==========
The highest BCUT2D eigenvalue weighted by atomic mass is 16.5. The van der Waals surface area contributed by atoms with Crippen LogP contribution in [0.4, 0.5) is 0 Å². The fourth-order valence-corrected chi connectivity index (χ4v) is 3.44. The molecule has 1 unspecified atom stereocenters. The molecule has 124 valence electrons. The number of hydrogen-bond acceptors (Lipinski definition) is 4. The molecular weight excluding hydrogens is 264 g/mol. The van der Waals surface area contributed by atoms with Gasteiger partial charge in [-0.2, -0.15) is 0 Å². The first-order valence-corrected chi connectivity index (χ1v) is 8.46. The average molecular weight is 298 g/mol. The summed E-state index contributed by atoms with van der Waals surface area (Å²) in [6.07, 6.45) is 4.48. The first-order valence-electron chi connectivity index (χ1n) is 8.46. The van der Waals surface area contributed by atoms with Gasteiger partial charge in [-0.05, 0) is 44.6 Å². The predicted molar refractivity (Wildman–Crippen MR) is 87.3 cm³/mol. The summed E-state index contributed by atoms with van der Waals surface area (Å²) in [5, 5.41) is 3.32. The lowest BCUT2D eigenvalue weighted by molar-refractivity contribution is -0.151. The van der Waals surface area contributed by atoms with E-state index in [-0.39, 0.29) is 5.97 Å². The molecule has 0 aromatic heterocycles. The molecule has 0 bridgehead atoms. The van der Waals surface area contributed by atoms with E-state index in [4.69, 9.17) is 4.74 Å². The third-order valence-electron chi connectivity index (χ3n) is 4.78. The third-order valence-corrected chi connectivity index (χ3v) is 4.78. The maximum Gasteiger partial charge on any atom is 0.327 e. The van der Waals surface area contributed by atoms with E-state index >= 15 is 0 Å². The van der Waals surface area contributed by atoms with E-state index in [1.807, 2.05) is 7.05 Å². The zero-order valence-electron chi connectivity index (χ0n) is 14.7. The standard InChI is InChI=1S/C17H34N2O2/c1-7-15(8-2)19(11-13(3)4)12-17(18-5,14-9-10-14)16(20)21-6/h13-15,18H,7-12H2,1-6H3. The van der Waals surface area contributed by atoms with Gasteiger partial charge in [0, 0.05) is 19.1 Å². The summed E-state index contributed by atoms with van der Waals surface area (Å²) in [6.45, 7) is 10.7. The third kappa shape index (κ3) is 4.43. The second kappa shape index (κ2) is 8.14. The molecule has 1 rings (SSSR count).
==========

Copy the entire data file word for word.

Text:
The highest BCUT2D eigenvalue weighted by atomic mass is 16.5. The van der Waals surface area contributed by atoms with Crippen LogP contribution in [0.4, 0.5) is 0 Å². The fourth-order valence-corrected chi connectivity index (χ4v) is 3.44. The molecule has 1 unspecified atom stereocenters. The molecule has 124 valence electrons. The number of hydrogen-bond acceptors (Lipinski definition) is 4. The molecular weight excluding hydrogens is 264 g/mol. The van der Waals surface area contributed by atoms with Gasteiger partial charge in [-0.2, -0.15) is 0 Å². The first-order valence-corrected chi connectivity index (χ1v) is 8.46. The average molecular weight is 298 g/mol. The summed E-state index contributed by atoms with van der Waals surface area (Å²) in [6.07, 6.45) is 4.48. The first-order valence-electron chi connectivity index (χ1n) is 8.46. The van der Waals surface area contributed by atoms with Gasteiger partial charge in [-0.05, 0) is 44.6 Å². The predicted molar refractivity (Wildman–Crippen MR) is 87.3 cm³/mol. The summed E-state index contributed by atoms with van der Waals surface area (Å²) in [5, 5.41) is 3.32. The lowest BCUT2D eigenvalue weighted by molar-refractivity contribution is -0.151. The van der Waals surface area contributed by atoms with E-state index in [-0.39, 0.29) is 5.97 Å². The molecule has 0 aromatic heterocycles. The molecule has 0 bridgehead atoms. The van der Waals surface area contributed by atoms with E-state index in [4.69, 9.17) is 4.74 Å². The third-order valence-electron chi connectivity index (χ3n) is 4.78. The third-order valence-corrected chi connectivity index (χ3v) is 4.78. The maximum Gasteiger partial charge on any atom is 0.327 e. The van der Waals surface area contributed by atoms with E-state index >= 15 is 0 Å². The van der Waals surface area contributed by atoms with E-state index in [1.807, 2.05) is 7.05 Å². The zero-order valence-electron chi connectivity index (χ0n) is 14.7. The standard InChI is InChI=1S/C17H34N2O2/c1-7-15(8-2)19(11-13(3)4)12-17(18-5,14-9-10-14)16(20)21-6/h13-15,18H,7-12H2,1-6H3. The van der Waals surface area contributed by atoms with Gasteiger partial charge in [0, 0.05) is 19.1 Å². The summed E-state index contributed by atoms with van der Waals surface area (Å²) in [6.45, 7) is 10.7. The third kappa shape index (κ3) is 4.43. The second kappa shape index (κ2) is 8.14. The molecule has 1 rings (SSSR count).